This exhibition will inaugurate the thirtieth season of the Alberto Peola Gallery, which opened in Turin in 1989. It is a multi-voiced tale - one out of many possible - rather than the celebration of an anniversary, which takes place in September, when, after the summer break, the ritual of new beginnings is performed and a new fresh impetus attends new enterprises, as in the tradition of this gallery. In the rapid progress of art trends and expressive languages - from the medial painting of the early years to the recent interest in research-based art practice – this gallery has constantly been keen on and supportive of young artists, long before the artworks of the new generations became cult objects, like in the late 1990s, or, even worse, commodities ruled by an exploitative market-driven logic.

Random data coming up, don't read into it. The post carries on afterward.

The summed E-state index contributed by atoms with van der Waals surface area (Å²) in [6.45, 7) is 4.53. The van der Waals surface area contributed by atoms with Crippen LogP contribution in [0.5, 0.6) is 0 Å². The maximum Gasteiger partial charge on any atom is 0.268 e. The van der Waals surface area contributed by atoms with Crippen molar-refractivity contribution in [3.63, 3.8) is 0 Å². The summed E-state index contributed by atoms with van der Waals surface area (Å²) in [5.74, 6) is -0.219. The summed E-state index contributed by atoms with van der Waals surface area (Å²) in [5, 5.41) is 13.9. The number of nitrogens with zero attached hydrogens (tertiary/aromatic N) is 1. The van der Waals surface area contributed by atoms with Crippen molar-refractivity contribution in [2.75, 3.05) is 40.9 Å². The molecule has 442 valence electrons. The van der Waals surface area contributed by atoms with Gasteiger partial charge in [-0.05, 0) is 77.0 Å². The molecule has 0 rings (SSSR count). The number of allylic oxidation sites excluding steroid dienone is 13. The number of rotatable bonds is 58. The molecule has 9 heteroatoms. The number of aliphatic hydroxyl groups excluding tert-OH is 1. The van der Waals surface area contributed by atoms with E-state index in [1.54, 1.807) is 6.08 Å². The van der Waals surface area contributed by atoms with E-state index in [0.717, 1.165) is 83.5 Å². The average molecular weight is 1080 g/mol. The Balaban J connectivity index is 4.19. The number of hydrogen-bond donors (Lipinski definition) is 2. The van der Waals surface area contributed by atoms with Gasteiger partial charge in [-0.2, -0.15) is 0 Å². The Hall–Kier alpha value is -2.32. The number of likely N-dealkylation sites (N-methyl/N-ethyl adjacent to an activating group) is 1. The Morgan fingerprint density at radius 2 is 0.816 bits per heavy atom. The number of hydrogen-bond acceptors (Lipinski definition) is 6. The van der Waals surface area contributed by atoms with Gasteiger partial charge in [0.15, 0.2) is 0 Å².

The exhibition features both artists who have had a long-standing work relationship with the gallery and those whose works were on display for shorter spells. As in the tradition of the gallery, Italian artists are placed in a dialogue with some protagonists of the European or international scene. A case in point is Gianfranco Baruchello, whose works were exhibited in the gallery in the early nineties, or Martin Creed, displayed for the first time in 1999, two years before winning the Turner Prize, in an exhibition curated by Gail Cochrane, as well as in two other solos – the image of hundreds of red ballons scattered all over the gallery is still alive in our memory. In addition to Creed, this exhibition features Michael Rakowitz and British artist Lala Meredith-Vula, whose third solo exhibition – photos of haystacks taken on Albanian farms (Haystacks) – has been housed in this gallery as well as at dOCUMENTA14. Political and social issues connected to the problems of identity, history as well as to memory, are at the core of the investigation of many women artists who collaborate with our gallery, from Palestinian Emily Jacir, winner of the Leone d'Oro in Venice (2007), who is working at her fourth solo after Ex libris, which was at dOCUMENTA13 in 2012; Fatma Bucak, a Turkish artist who attended the Accademia in Turin; Gülsün Karamustafa, also Turkish, although one generation older, who tackles gender issues, as well as other issues like exile and migration; Eva Frapiccini and Pakistani sculptor Adeela Suleman. Marguerite Kahrl's practice focalizes on ecological and environmental issues, expressed using different media. Photography, its linguistic and conceptual potential, as well as video, are the object of investigation of many artists who work for the gallery, from Botto&Bruno, who use them in their installation works; the duo Gioberto Noro; Paola de Pietri; Simone Mussat Sartor; Laura Pugno, who has made nature and landscape her field of investigation, stretching the expressive boundaries of painting, photography, sculpture and action. The archive, both as a source and as a formal device, is the main focus of the research-based work of Cosimo Veneziano, who uses drawing as a strategy of reappropriation and critical narration of reality. Among the artists who have exhibited their works in the gallery the longest is Thorsten Kirchhoff, whose investigation sets painting in a dialogue with photography and cinema; Paolo Bini, Gabriele Arruzzo, Victoria Stoian, Cornelia Badelita and Yuko Murata investigate the foundation of painting or the communicative potential of ancient as well as new pictorial iconographies. In a quite different manner, both in terms of method and poetics, Francesca Ferreri weaves new tales around plastic complexes 'activated' by fragments of objects and ceramic, while Perino & Vele use the most ordinary and cheap material – papier mâché – to add a malleable, sculptural dimension to the visual texture of things and places. Two different conceptions of sculpture.